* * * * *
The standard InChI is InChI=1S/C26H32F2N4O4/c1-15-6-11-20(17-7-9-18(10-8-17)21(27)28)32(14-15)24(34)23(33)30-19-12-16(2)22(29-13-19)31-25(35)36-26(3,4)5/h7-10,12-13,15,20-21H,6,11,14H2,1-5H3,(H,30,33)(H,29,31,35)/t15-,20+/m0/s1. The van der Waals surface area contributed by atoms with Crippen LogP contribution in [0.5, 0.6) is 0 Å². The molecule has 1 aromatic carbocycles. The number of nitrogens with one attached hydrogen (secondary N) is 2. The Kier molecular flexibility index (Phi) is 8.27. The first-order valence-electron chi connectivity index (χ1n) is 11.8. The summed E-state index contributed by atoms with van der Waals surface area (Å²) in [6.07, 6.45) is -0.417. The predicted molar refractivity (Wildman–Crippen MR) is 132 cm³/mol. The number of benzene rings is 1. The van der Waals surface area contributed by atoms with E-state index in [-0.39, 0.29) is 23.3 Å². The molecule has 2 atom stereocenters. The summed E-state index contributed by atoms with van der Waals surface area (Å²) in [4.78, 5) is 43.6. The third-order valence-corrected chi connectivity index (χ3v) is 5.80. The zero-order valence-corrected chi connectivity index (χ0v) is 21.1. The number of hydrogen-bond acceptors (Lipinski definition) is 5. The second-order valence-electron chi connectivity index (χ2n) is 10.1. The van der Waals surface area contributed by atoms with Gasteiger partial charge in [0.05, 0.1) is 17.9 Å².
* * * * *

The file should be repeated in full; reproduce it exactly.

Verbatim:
The standard InChI is InChI=1S/C26H32F2N4O4/c1-15-6-11-20(17-7-9-18(10-8-17)21(27)28)32(14-15)24(34)23(33)30-19-12-16(2)22(29-13-19)31-25(35)36-26(3,4)5/h7-10,12-13,15,20-21H,6,11,14H2,1-5H3,(H,30,33)(H,29,31,35)/t15-,20+/m0/s1. The van der Waals surface area contributed by atoms with Crippen LogP contribution in [0.5, 0.6) is 0 Å². The molecule has 1 aromatic carbocycles. The number of nitrogens with one attached hydrogen (secondary N) is 2. The Kier molecular flexibility index (Phi) is 8.27. The first-order valence-electron chi connectivity index (χ1n) is 11.8. The summed E-state index contributed by atoms with van der Waals surface area (Å²) in [6.07, 6.45) is -0.417. The predicted molar refractivity (Wildman–Crippen MR) is 132 cm³/mol. The number of benzene rings is 1. The van der Waals surface area contributed by atoms with E-state index in [-0.39, 0.29) is 23.3 Å². The molecule has 2 atom stereocenters. The summed E-state index contributed by atoms with van der Waals surface area (Å²) in [4.78, 5) is 43.6. The third-order valence-corrected chi connectivity index (χ3v) is 5.80. The zero-order valence-corrected chi connectivity index (χ0v) is 21.1. The number of hydrogen-bond acceptors (Lipinski definition) is 5. The second-order valence-electron chi connectivity index (χ2n) is 10.1. The van der Waals surface area contributed by atoms with Gasteiger partial charge in [0.05, 0.1) is 17.9 Å².